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Using UTA? Bill would protect data on who's going where
This is an archived article that was published on sltrib.com in 2013, and information in the article may be outdated. It is provided only for personal research purposes and may not be reprinted.

Where and when people travel on mass transit would be kept private under a bill the Utah Senate passed Wednesday and sent to the House.

SB12, passed on a 27-0 vote, would prohibit releasing such information under open-records law requests. Its sponsor, Sen. Kevin Van Tassell, R-Vernal, said that is needed because the Utah Transit Authority is moving toward more use of electronic passes for fares, which can track where and when passengers travel.

UTA has said it already has had requests from, for example, divorce attorneys seeking to prove an affair by a spouse, but feels the information should be kept private.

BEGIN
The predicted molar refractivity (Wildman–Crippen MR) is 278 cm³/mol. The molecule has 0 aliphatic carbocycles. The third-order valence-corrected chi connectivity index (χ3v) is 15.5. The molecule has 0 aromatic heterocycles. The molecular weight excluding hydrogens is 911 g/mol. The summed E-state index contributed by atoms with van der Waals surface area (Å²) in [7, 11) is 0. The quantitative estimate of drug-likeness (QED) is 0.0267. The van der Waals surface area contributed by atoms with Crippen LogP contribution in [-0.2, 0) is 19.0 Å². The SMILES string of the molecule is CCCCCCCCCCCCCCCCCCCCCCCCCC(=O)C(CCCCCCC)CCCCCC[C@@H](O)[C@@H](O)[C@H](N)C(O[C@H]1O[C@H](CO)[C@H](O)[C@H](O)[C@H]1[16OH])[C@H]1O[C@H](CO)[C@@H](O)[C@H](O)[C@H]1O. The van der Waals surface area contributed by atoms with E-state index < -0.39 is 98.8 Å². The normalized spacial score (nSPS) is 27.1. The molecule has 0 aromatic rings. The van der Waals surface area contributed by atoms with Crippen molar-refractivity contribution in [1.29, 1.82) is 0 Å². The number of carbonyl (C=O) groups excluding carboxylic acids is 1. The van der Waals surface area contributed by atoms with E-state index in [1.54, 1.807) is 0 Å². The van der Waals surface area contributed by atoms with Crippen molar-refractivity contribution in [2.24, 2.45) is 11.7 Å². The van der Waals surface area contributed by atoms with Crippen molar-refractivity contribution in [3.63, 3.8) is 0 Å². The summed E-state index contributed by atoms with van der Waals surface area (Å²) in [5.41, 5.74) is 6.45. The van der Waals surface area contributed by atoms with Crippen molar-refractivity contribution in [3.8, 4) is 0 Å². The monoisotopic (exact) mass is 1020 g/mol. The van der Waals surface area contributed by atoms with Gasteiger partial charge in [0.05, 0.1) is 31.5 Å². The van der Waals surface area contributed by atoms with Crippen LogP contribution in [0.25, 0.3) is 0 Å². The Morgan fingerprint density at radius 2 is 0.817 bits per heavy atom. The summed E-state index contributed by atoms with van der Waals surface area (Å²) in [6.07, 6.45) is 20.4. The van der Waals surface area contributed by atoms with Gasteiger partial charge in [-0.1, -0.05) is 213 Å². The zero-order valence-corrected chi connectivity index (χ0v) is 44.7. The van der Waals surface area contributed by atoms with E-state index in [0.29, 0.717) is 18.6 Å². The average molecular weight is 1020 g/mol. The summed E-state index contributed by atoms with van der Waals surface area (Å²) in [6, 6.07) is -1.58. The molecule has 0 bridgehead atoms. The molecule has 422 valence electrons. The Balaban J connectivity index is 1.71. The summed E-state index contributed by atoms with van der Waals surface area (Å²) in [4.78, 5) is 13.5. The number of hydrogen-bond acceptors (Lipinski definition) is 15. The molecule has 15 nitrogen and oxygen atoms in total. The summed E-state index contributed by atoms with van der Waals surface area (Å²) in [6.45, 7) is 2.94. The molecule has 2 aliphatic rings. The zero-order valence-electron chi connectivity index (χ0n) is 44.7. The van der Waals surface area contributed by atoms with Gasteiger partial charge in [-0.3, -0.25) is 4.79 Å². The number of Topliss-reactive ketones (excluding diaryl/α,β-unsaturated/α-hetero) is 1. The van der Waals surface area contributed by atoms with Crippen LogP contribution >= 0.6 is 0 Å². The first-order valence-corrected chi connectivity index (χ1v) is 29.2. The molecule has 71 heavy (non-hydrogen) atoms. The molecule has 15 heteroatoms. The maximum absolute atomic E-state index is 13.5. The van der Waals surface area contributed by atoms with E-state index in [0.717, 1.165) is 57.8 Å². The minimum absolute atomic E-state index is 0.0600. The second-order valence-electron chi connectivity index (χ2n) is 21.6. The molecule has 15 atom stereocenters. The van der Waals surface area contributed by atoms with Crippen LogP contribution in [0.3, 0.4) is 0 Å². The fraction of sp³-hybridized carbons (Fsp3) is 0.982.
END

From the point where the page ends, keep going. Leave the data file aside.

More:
UTA says it plans to eliminate cash for fares by 2020, and require purchase of passes or prepaid cards (which could be bought at a variety of stores). It is also moving toward distance-based fares that would use GPS technology to track how far passengers travel, and charge fares accordingly.

Van Tassell noted that last year, the Legislature passed a similar bill to prohibit disclosing data about drivers who use transponders to pay tolls in high occupancy vehicle lanes on freeways.

Lee Davidson

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